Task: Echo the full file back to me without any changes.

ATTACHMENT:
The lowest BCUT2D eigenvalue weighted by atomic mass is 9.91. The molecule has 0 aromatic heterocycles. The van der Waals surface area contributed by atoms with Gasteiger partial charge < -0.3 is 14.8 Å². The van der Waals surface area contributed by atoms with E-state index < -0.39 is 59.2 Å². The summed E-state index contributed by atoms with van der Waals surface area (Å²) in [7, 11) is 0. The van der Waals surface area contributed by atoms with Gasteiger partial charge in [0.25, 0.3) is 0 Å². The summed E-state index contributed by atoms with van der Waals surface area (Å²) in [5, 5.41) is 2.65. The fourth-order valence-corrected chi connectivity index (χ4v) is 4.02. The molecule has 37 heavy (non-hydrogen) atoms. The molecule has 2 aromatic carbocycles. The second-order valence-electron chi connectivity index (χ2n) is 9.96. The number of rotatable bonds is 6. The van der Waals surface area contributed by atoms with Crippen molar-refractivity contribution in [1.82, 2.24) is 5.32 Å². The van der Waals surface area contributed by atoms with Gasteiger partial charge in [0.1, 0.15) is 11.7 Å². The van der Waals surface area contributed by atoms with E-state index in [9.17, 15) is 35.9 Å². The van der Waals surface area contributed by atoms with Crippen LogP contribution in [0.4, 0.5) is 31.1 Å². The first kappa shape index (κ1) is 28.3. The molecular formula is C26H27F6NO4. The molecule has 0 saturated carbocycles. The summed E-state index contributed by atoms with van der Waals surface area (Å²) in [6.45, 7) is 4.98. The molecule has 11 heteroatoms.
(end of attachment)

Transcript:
The lowest BCUT2D eigenvalue weighted by atomic mass is 9.91. The molecule has 0 aromatic heterocycles. The van der Waals surface area contributed by atoms with Gasteiger partial charge < -0.3 is 14.8 Å². The van der Waals surface area contributed by atoms with E-state index < -0.39 is 59.2 Å². The summed E-state index contributed by atoms with van der Waals surface area (Å²) in [7, 11) is 0. The van der Waals surface area contributed by atoms with Gasteiger partial charge in [0.25, 0.3) is 0 Å². The summed E-state index contributed by atoms with van der Waals surface area (Å²) in [5, 5.41) is 2.65. The fourth-order valence-corrected chi connectivity index (χ4v) is 4.02. The molecule has 37 heavy (non-hydrogen) atoms. The molecule has 2 aromatic carbocycles. The second-order valence-electron chi connectivity index (χ2n) is 9.96. The number of rotatable bonds is 6. The van der Waals surface area contributed by atoms with Crippen molar-refractivity contribution in [1.82, 2.24) is 5.32 Å². The van der Waals surface area contributed by atoms with Gasteiger partial charge in [0.1, 0.15) is 11.7 Å². The van der Waals surface area contributed by atoms with E-state index in [9.17, 15) is 35.9 Å². The van der Waals surface area contributed by atoms with Crippen LogP contribution in [0.4, 0.5) is 31.1 Å². The first kappa shape index (κ1) is 28.3. The molecular formula is C26H27F6NO4. The molecule has 0 saturated carbocycles. The summed E-state index contributed by atoms with van der Waals surface area (Å²) in [6.45, 7) is 4.98. The molecule has 11 heteroatoms.